How New Principals Can Increase Parent Engagement Blog Feature {% if subscribeProperty|lower == "yes" %} {% else %} {% endif %}

By: Margo Ensz on June 25th, 2014

Print/Save as PDF

How New Principals Can Increase Parent Engagement

Featured Topics: Professional Development

In the most recent issue of NAESP’s Communicator, a report from the National Panel of New Principals disclosed statistics from new principals regarding parent involvement and engagement. They found that “most new principals have clearly defined goals for engagement.”

describe the image
  • 63 percent have explicit goals for parent involvement;
  • 38 percent have district-level plans that include goals for parent engagement;
  • 15 percent are working on a plan for parent engagement; and
  • Only 10 percent do not have goals for parent involvement.

The same panel offered the following suggestions to increase parent involvement:

  • Listen with empathy and respect
  • Be honest and transparent
  • Be proactive
  • Reinforce that you are in a partnership

But do these strategies always work? While we know parents have their child’s best interest in mind, sometimes parents can feel intimidated or unwelcome by participating in programs designed for parent involvement, especially when barriers of race, class, language, and culture exist.

An easy way to begin to create a comfortable, inviting space for parents is to assess your current school environment.

  • describe the imageAre posters with pertinent information posted in two languages, if applicable?
  • Are your hallways and entryways clearly marked with directions and information to make it easy for parents to navigate?
  • Are schedules of upcoming events and PTA meetings displayed well in advance to increase awareness? 
You can effeciently create posters like these completely customized for your needs using VariQuest visual learning tools. Click below for a free sample kit--maybe our tools will fit your needs!
variquest sample kit
 

One school in Washington D.C. implemented a program called Tellin’ Stories in an effort to eliminate barriers and increase family involvement.

The program “fosters a greater understanding and awareness of cultural and ethnic differences” in order to create a community between parents and within their children’s schools. Tellin’ Stories seeks to build community between families across race, class, language, and cultural boundaries.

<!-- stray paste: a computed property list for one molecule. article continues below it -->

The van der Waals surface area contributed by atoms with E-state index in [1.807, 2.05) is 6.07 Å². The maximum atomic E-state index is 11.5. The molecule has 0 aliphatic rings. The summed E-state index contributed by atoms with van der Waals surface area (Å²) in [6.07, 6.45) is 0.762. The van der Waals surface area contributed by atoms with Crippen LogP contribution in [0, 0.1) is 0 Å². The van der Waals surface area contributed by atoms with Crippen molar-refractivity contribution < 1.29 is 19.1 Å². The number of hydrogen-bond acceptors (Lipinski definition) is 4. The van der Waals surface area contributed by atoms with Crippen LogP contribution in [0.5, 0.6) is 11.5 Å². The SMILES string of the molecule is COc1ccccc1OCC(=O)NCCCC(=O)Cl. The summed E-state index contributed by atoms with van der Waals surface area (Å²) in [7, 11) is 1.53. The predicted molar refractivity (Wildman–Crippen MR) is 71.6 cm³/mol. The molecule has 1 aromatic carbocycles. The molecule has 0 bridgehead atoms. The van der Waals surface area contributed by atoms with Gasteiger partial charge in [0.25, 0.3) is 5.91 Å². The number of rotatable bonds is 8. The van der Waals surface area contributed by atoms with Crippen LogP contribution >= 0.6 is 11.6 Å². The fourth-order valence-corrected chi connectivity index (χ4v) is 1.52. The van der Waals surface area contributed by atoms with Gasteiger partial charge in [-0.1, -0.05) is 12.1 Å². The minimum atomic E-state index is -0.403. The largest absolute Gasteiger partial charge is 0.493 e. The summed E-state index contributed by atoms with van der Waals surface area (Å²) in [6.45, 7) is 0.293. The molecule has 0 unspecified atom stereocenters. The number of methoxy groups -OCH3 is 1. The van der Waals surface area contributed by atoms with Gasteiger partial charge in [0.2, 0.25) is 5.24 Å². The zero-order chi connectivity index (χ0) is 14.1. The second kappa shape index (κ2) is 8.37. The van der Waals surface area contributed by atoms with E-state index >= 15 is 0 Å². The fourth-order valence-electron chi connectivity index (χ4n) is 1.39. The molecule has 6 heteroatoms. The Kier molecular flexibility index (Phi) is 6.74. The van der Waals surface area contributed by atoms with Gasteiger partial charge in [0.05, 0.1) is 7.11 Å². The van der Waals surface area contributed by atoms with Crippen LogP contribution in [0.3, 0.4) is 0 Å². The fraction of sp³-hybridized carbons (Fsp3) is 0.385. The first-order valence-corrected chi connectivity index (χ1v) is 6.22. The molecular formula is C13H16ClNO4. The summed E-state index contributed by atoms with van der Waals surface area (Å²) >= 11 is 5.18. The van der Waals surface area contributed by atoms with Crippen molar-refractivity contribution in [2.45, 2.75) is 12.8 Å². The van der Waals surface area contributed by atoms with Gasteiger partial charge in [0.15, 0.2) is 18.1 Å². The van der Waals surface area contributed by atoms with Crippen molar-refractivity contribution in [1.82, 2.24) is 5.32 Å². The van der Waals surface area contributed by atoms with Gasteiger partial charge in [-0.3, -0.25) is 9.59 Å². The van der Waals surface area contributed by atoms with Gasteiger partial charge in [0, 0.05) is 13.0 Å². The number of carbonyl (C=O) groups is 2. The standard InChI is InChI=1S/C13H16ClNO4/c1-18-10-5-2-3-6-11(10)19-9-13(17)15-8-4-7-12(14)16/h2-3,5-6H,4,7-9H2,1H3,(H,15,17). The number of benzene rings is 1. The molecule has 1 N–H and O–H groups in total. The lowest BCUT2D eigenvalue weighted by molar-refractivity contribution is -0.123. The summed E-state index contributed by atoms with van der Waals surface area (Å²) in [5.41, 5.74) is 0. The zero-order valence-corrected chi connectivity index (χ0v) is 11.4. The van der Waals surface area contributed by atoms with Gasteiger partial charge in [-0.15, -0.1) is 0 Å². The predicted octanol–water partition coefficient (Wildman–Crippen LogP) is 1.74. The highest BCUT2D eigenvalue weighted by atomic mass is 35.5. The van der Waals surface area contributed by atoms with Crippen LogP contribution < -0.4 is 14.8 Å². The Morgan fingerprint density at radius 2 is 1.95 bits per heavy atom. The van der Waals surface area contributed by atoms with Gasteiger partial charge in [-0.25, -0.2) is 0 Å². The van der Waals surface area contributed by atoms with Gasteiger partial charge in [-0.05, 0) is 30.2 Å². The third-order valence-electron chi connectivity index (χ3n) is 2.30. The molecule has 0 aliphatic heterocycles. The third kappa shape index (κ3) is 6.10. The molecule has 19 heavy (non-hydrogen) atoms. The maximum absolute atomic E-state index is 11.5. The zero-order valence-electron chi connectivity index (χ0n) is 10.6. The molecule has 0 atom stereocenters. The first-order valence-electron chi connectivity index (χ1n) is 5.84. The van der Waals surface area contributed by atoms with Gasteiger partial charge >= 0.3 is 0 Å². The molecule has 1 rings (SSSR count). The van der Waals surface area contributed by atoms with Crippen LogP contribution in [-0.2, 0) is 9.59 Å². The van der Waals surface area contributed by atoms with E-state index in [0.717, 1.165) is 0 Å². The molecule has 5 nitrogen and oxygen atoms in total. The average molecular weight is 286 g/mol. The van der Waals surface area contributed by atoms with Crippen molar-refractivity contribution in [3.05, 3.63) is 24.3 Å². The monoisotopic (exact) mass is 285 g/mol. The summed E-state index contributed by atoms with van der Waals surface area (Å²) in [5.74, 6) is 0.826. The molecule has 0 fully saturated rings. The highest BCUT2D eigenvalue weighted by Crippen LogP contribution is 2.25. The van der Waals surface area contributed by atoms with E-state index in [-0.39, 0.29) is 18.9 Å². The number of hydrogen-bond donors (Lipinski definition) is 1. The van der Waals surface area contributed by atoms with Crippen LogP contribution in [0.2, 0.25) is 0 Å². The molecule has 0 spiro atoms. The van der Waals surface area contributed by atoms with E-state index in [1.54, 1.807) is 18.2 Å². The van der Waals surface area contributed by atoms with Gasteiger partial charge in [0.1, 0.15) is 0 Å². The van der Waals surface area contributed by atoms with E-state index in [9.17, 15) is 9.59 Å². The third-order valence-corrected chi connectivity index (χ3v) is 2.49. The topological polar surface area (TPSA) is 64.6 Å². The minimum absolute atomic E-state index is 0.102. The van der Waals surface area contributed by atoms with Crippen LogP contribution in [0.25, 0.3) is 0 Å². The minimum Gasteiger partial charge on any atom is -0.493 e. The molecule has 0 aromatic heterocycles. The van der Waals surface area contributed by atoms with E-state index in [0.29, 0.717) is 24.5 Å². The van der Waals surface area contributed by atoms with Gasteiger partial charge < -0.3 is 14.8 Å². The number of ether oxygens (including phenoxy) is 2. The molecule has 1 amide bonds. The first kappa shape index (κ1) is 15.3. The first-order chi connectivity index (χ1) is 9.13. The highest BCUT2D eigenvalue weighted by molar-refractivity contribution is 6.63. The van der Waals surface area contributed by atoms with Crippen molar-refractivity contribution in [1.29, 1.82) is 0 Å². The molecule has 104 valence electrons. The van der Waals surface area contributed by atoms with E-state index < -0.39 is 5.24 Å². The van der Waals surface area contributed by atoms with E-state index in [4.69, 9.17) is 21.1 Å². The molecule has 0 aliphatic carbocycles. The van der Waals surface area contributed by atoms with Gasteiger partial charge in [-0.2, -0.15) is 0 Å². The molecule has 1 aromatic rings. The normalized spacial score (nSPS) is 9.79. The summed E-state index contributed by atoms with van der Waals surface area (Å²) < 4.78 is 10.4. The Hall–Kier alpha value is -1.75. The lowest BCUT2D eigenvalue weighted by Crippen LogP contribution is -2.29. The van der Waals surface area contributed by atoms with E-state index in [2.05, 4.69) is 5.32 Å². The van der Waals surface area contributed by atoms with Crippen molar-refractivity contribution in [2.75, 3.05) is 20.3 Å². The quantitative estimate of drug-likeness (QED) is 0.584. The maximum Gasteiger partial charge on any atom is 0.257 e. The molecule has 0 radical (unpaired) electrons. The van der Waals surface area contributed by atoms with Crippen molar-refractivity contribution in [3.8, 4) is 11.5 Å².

The district that implemented Tellin' Stories created this table of traditional assumptions regarding parental involvement and engagement, then articulated how the Tellin’ Stories program adapts those traditional assumptions in an effective, engaging way that empowers parents.  

TRADITIONAL ASSUMPTIONS

TELLIN’ STORIES ASSUMPTIONS


Schools determine how parents are involved. Parents’ roles are limited to fundraising, chaperoning and attending PTA meetings.

Families and school staff together decide meaningful ways for parents to be involved in multiple roles: as teachers, supporters, advocates, decision makers, ambassadors and monitors.

 

Parents need to have specific skills to be resources.  Many lack the capacity or willingness to be involved.  (deficit-model)

All parents are resources to their children’s schools.  Schools must recognize and cultivate the knowledge and strength of each family.

 

Starting point: Hold a PTA meeting and have parents sign up for committees.

Starting point: building trust through sharing our stories.

 

Diversity is a challenge.  School culture  must be imposed on the educational community.

Diversity is a strength.  School culture and leadership must reflect the diversity of the school community, and racism must be addressed.

 

School knows best, is solely responsible for decision-making, and passes knowledge on to families.

Everyone has knowledge and has children’s best interest at heart. Collaborative decision-making.

 

A system-chosen standardized test determines accountability.

Families, schools and communities hold each other accountable.

 

Parents who are not visible at the school are not contributing to their children’s education

Parents who help their children at home to be ready for school each day are contributing to their education.

 

Underlying message: parent involvement is not important for school success.

Parent involvement/family-school collaboration is required for school improvement

 

Models and expectations of parent involvement differ from school to school. Research shows that most parents want to be involved in their child’s classroom, but feel that the expectations in place exclude them or simply are not aligned with their family schedule, structure, or culture. Reaching out to parents and reevaluating how your school welcomes, involves, and engages student’s families is in your best interest, as parental involvement and engagement can be considered as important to student success as their time in the classroom. 

How do you increase parent involvement and engagement at your school? What challenges have you faced?